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Fake PC technical support telephone calls from your ISP or Microsoft

I regularly visit customers to fix problems with their laptops or desktop PCs and it surprising just how many mention that they have had a telephone call from someone claiming to be from Microsoft offering to fix a problem with their computer. I am writing this blog post to hopefully help people to avoid being scammed by these callers or to advise people who might have had one of these telephone calls and are worried or concerned.

Firstly, these callers are definitely a scam. They are operated from call centres in countries outside of the UK and they will ring huge volumes of telephone numbers, sometimes using details (such as your name) that they get from telephone directories or publicly available information (so don’t be fooled if they do have your name!). They are hoping to take advantage of someone they hope will not be technically knowledgeable enough to see through what they are doing. They often ring older people for this reason.

They generally operate in the same way. They will claim to be from “Microsoft” or from your broadband company or ISP. I myself had one that claimed to be from a company called “PC Technical Support” who dealt with the technical support for all(!) broadband suppliers in the UK (Sky, Virgin Media, BT…) – which gets around the fact that they do not know what Internet provider you are with! They will then say that they have noticed or been notified of problems with your PC (or, if they are from your “Internet Provider”, problems with your Internet connection). What they are hoping for is to fool you enough so that you will give them remote access to your PC and hand over your money. In order to do this they will usually ask you to go onto your computer and open a program that is in every version of Windows called “Event Viewer”. This program simply logs details of all messages, warnings and error reports by Windows, and the vast majority of times they are of no concern whatsoever (and when they are, it will not be what the scammers say). The reason they get you to do this is that they can guarantee that there will be some error messages in there (harmless) and the error messages have a nice visible red cross next to them.  They will use these errors and the big red cross to scare you. However, they may get you to do something else rather than use Event Viewer, so do not be fooled if it is not exactly the same – the end result is to scare you into thinking that harmless things are evidence of major errors or that you have been hacked. For example, I have heard that some callers get you to open a particular directory on your computer and tell you that all of the files there are evidence that you have been “hacked”. It can always be ignored.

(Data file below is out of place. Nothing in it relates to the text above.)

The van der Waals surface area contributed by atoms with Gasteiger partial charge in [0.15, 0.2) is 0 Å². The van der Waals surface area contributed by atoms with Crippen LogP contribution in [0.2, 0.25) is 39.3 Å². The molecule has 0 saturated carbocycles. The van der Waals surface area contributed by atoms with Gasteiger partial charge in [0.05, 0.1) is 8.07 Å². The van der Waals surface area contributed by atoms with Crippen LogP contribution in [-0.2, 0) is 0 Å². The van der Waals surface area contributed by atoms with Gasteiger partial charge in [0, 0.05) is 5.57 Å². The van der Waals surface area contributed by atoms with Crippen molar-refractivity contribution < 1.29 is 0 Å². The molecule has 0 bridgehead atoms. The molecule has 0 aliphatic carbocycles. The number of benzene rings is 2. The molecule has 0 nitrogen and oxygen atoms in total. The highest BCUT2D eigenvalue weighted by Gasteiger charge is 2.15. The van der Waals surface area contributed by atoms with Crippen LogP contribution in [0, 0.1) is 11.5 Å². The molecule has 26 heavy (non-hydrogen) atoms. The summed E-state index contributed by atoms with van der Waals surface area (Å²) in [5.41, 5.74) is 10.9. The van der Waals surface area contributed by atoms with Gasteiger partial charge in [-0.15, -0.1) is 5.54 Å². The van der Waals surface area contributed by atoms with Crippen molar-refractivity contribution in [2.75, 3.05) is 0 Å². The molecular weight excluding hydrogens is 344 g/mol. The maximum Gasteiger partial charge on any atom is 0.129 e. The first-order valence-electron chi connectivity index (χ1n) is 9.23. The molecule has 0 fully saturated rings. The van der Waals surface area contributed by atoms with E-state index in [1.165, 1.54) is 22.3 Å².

The next step – and the thing you definitely want to avoid – is they will try to convince you to download a program that gives them remote access to your computer. The program they will ask you to download is – usually – a legitimate program. They are programs that actual computer technicians use sometimes to deal with problems remotely, but the difference is that we will never ring someone unsolicited and ask you to do it.  Once they have access to the computer, as well as gaining access to your confidential files, they can essentially blackmail you. They will ask you to pay a fee for them to fix all of the errors (usually into the £100+ pounds) or to enter into some sort of bogus support contract with them – and they may even direct you to a suspicious Website to ask you to enter in your bank details. If you fail to do so, and they have remote access to your computer, then I know of customers who have been essentially locked out of their computer. One trick the scammers do is to encrypt the Windows registry which will not let you into Windows without knowing the password and is very difficult (but in many cases, not impossible) to reverse. They also delete files, install viruses and malware, and so on.